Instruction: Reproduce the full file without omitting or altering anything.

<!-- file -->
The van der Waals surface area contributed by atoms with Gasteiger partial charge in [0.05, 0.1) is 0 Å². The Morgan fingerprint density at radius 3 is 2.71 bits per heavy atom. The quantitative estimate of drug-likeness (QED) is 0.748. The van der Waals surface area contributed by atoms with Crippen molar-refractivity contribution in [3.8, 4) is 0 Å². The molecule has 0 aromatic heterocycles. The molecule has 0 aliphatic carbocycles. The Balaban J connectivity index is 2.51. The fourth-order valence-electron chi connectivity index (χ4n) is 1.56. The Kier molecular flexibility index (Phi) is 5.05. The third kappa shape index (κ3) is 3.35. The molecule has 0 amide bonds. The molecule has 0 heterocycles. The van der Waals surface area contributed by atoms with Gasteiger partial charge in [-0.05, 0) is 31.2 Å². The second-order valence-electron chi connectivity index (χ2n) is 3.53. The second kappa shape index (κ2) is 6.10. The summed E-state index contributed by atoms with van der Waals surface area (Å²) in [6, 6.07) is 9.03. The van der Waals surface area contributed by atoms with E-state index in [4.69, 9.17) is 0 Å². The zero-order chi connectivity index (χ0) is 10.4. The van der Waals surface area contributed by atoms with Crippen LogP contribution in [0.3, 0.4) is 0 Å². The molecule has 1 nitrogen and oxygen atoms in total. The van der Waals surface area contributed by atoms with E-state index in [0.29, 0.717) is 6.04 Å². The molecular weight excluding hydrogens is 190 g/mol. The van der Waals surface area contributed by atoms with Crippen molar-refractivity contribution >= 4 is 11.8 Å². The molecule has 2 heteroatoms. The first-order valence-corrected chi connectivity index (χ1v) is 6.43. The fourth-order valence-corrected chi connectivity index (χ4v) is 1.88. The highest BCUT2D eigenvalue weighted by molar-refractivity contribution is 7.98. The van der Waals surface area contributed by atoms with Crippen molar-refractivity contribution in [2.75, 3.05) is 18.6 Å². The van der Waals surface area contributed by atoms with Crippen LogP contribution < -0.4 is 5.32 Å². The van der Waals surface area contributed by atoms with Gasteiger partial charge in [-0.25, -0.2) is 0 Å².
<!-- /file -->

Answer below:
The van der Waals surface area contributed by atoms with Gasteiger partial charge in [0.05, 0.1) is 0 Å². The Morgan fingerprint density at radius 3 is 2.71 bits per heavy atom. The quantitative estimate of drug-likeness (QED) is 0.748. The van der Waals surface area contributed by atoms with Crippen molar-refractivity contribution in [3.8, 4) is 0 Å². The molecule has 0 aromatic heterocycles. The molecule has 0 aliphatic carbocycles. The Balaban J connectivity index is 2.51. The fourth-order valence-electron chi connectivity index (χ4n) is 1.56. The Kier molecular flexibility index (Phi) is 5.05. The third kappa shape index (κ3) is 3.35. The molecule has 0 amide bonds. The molecule has 0 heterocycles. The van der Waals surface area contributed by atoms with Gasteiger partial charge in [-0.05, 0) is 31.2 Å². The second-order valence-electron chi connectivity index (χ2n) is 3.53. The second kappa shape index (κ2) is 6.10. The summed E-state index contributed by atoms with van der Waals surface area (Å²) in [6, 6.07) is 9.03. The van der Waals surface area contributed by atoms with E-state index in [4.69, 9.17) is 0 Å². The zero-order chi connectivity index (χ0) is 10.4. The van der Waals surface area contributed by atoms with Crippen LogP contribution in [0.3, 0.4) is 0 Å². The molecule has 1 nitrogen and oxygen atoms in total. The van der Waals surface area contributed by atoms with E-state index in [0.29, 0.717) is 6.04 Å². The molecular weight excluding hydrogens is 190 g/mol. The van der Waals surface area contributed by atoms with Crippen molar-refractivity contribution >= 4 is 11.8 Å². The molecule has 2 heteroatoms. The first-order valence-corrected chi connectivity index (χ1v) is 6.43. The fourth-order valence-corrected chi connectivity index (χ4v) is 1.88. The highest BCUT2D eigenvalue weighted by molar-refractivity contribution is 7.98. The van der Waals surface area contributed by atoms with Crippen molar-refractivity contribution in [2.75, 3.05) is 18.6 Å². The van der Waals surface area contributed by atoms with Crippen LogP contribution < -0.4 is 5.32 Å². The van der Waals surface area contributed by atoms with Gasteiger partial charge in [-0.25, -0.2) is 0 Å².